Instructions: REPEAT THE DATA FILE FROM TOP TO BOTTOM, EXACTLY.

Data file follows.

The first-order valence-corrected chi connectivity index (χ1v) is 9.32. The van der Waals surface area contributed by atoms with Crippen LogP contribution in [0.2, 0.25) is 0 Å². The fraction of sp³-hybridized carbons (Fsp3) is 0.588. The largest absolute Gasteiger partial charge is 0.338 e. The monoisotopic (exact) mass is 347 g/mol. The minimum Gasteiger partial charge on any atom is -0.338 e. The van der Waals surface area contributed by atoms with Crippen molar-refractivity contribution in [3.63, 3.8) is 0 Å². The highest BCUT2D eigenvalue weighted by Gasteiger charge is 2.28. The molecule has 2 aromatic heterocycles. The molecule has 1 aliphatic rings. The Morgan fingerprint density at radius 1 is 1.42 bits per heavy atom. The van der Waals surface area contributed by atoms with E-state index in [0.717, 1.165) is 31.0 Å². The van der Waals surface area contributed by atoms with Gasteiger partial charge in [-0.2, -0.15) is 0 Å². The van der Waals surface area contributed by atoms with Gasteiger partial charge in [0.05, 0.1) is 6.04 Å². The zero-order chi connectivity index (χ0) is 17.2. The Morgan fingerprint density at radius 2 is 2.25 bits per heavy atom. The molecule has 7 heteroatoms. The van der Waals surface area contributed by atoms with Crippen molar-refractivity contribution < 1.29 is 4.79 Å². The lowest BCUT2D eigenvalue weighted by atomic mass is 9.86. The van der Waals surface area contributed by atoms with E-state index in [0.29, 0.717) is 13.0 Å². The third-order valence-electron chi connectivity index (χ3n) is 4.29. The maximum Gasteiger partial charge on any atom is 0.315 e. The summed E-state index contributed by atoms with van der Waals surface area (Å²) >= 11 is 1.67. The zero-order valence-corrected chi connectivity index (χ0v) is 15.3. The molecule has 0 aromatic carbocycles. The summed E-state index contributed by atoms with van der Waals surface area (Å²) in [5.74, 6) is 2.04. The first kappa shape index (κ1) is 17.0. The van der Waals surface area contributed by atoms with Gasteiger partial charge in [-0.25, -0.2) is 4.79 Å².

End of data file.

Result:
The first-order valence-corrected chi connectivity index (χ1v) is 9.32. The van der Waals surface area contributed by atoms with Crippen LogP contribution in [0.2, 0.25) is 0 Å². The fraction of sp³-hybridized carbons (Fsp3) is 0.588. The largest absolute Gasteiger partial charge is 0.338 e. The monoisotopic (exact) mass is 347 g/mol. The minimum Gasteiger partial charge on any atom is -0.338 e. The van der Waals surface area contributed by atoms with Crippen molar-refractivity contribution in [3.63, 3.8) is 0 Å². The highest BCUT2D eigenvalue weighted by Gasteiger charge is 2.28. The molecule has 2 aromatic heterocycles. The molecule has 1 aliphatic rings. The Morgan fingerprint density at radius 1 is 1.42 bits per heavy atom. The van der Waals surface area contributed by atoms with E-state index in [0.717, 1.165) is 31.0 Å². The van der Waals surface area contributed by atoms with Gasteiger partial charge in [-0.2, -0.15) is 0 Å². The van der Waals surface area contributed by atoms with Gasteiger partial charge in [0.05, 0.1) is 6.04 Å². The zero-order chi connectivity index (χ0) is 17.2. The Morgan fingerprint density at radius 2 is 2.25 bits per heavy atom. The molecule has 7 heteroatoms. The van der Waals surface area contributed by atoms with Crippen molar-refractivity contribution < 1.29 is 4.79 Å². The lowest BCUT2D eigenvalue weighted by atomic mass is 9.86. The van der Waals surface area contributed by atoms with E-state index in [0.29, 0.717) is 13.0 Å². The third-order valence-electron chi connectivity index (χ3n) is 4.29. The maximum Gasteiger partial charge on any atom is 0.315 e. The summed E-state index contributed by atoms with van der Waals surface area (Å²) >= 11 is 1.67. The zero-order valence-corrected chi connectivity index (χ0v) is 15.3. The molecule has 0 aromatic carbocycles. The summed E-state index contributed by atoms with van der Waals surface area (Å²) in [5.74, 6) is 2.04. The first kappa shape index (κ1) is 17.0. The van der Waals surface area contributed by atoms with Gasteiger partial charge in [-0.25, -0.2) is 4.79 Å².